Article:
For the last three (3) years, I must confess that I have been reading quite voraciously while I am writing a lot too. Not that I am planning to leave the planet or anything close to that but I feel that there is so much that needs to be read thus I find too little time and too much to achieve. As René Descartes had put it ‘Cogito Ergo Sum’ which translates to ‘I think therefore I am’; I can comfortably add that ‘I read and write, therefore I am’.
I would probably cease to exist if I don’t read and I have been in this business since I was seven. Yes, seven! I can hardly recall that my bedside table would not have a cheap paperback sitting on it since the time I had learnt to read.
Lately I had picked up the ‘White Mughals’ by William Dalrymple and had started reading it and while I had started to enjoy this voluminous classic, I have bought ‘Aleph’ by Paulo Coelho and ‘Our Lady of Alice Bhatti’ by Mohammed Hanif.
I was under the impression that along with 40 hours of work week, I could easily finish reading this and get it done and over with in a usual one month sweep but I was sadly mistaken. This book by Dalrymple has been so contagious that except for reading it while asleep and in the loo; I have practically been feasting on it at red light stops (not the red light area; for Pete’s sake), in the parking lots, while waiting when my wife does the groceries and during the long queues of waiting time while filling up Compressed Natural Gas (CNG) at CNG stations just to mention a few. Yes, things have gone so bad in this ‘Land of the Pure’ that we have to wait in line for at least an hour every Wednesday and Sunday to get CNG in Islamabad. Natural Gas, a commodity which we have consumed so rapaciously that it is almost close to depletion or extinction, for that matter!
William Dalrymple although being born on the far shores of Firth of Forth in Scotland moved to South Asia sometimes in 1989 and now lives on a farm in Delhi with his wife and three children. He wrote his first book ‘In Xanadu’ at the age of 22. The book won the 1990 Yorkshire Post Best First Work Award and a Scottish Arts Council Spring Book Award; it was also shortlisted for the John Llewellyn Rhys Memorial Prize. He has not stopped since then and has written one masterpiece after another like City of Djins, From the Holy Mountain, The Age of Kali, White Mughals, The last Mughal, Nine Lives: In Search of the Sacred in Modern India. I have come to learn that he is currently working on: The Return of a King: Shah Shuja, the Great Game and the First Battle for Afghanistan.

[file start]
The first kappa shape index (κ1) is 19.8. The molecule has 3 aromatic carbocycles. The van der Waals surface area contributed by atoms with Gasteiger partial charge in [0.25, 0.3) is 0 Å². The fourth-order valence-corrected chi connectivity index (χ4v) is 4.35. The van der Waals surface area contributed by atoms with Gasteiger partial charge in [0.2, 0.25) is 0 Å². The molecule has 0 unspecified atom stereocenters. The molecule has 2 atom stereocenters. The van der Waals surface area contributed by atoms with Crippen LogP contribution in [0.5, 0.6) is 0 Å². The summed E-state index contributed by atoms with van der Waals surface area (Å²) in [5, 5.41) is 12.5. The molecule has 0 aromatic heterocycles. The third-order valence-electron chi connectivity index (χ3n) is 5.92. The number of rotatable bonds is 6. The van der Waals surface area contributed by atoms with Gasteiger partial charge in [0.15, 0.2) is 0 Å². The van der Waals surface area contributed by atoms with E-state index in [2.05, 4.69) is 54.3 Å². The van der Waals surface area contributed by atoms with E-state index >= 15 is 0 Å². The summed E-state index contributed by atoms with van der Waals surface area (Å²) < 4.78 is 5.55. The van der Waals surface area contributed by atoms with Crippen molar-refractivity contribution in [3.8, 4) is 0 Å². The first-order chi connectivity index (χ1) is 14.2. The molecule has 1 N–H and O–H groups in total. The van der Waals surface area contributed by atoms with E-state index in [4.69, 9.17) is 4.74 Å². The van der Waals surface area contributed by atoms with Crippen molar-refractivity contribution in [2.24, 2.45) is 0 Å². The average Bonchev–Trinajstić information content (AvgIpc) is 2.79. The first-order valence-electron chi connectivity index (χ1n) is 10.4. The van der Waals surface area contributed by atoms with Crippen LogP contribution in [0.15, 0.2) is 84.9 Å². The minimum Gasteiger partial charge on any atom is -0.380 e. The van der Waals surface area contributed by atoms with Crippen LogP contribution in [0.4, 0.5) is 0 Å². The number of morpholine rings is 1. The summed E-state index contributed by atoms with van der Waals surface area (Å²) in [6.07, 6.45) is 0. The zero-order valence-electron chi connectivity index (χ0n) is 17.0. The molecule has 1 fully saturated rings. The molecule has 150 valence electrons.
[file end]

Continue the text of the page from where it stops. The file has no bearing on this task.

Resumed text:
Before I get carried away, let me broach on the subject of this particular article i.e. ‘Review of the White Mughals – Love and Betrayal in Eighteenth – Century India’. I have read many historians on the subject about the advent of the East India Company on the warm shores of Hindustan (read India) since my childhood but the way Dalrymple narrates the love story of James Achilles Kirkpatrick and Khair-un-Nissa, the betrayal and the subsequent tragedy that entails from 1798 onwards, it seems that he was very much present there to see and experience it all.
(An oil painting of James Achilles Kirkpatrick (1764-1819), Lieutenant Colonel in the British East India company and its resident in the princely state of Hyderabad from 1798 to 1805)
This is the most touching love story to have sprouted from India since the time of Shah Jehan and his beloved wife Mumtaz Mahal whose death resultantly inspired the edifice of the majestic Taj Mahal at Agra. Dalrymple has turned out to be the most analytical and sympathetic observer of the Raj and thus his subsequent writings.
(Pal Fest 2008: From L-R William Dalrymple, Esther Freud and Dr. Hanan Ashrawi)
Dalrymple so easily switches between the public story of the British conquest of India and the poignant love affair between the white Kirkpatrick and the not so white Khair, a Muslim noblewoman of Hyderabad that it almost becomes difficult to separate the one from the other. He has chartered new territory in the current debate about racism, colonialism and the global village to the extent that this book simply becomes irresistible to be left, sitting alone on the bedside table. Although, the manuscript is captivatingly complex but I have spent a good four months and a quarter to finish it before I could take a breather. It was just so difficult to put down. Period!
The underlying purpose of Dalrymple is to highlight how liberal and un-Victorian were the mores and norms of the Imperialist British in that era. He swiftly moves from battles, plots, sex and love to betrayal and ends up as a Master Historian at the end. He has given us a perspective which we never thought could have existed in the first place. I am simply at a loss of using more adjectives in praise of Dalrymple.
I believe the crux of this particular novel is the point that he wants us to bring home; the idea that the hypothesis of clash of civilizations is merely simplistic, full of naiveté, racist and to put it more bluntly, rubbish!
If you are still reading this, then it is time you go get your copy. Happy reading!
Shaikh Muhammed Ali
‘The Wandering Dervish’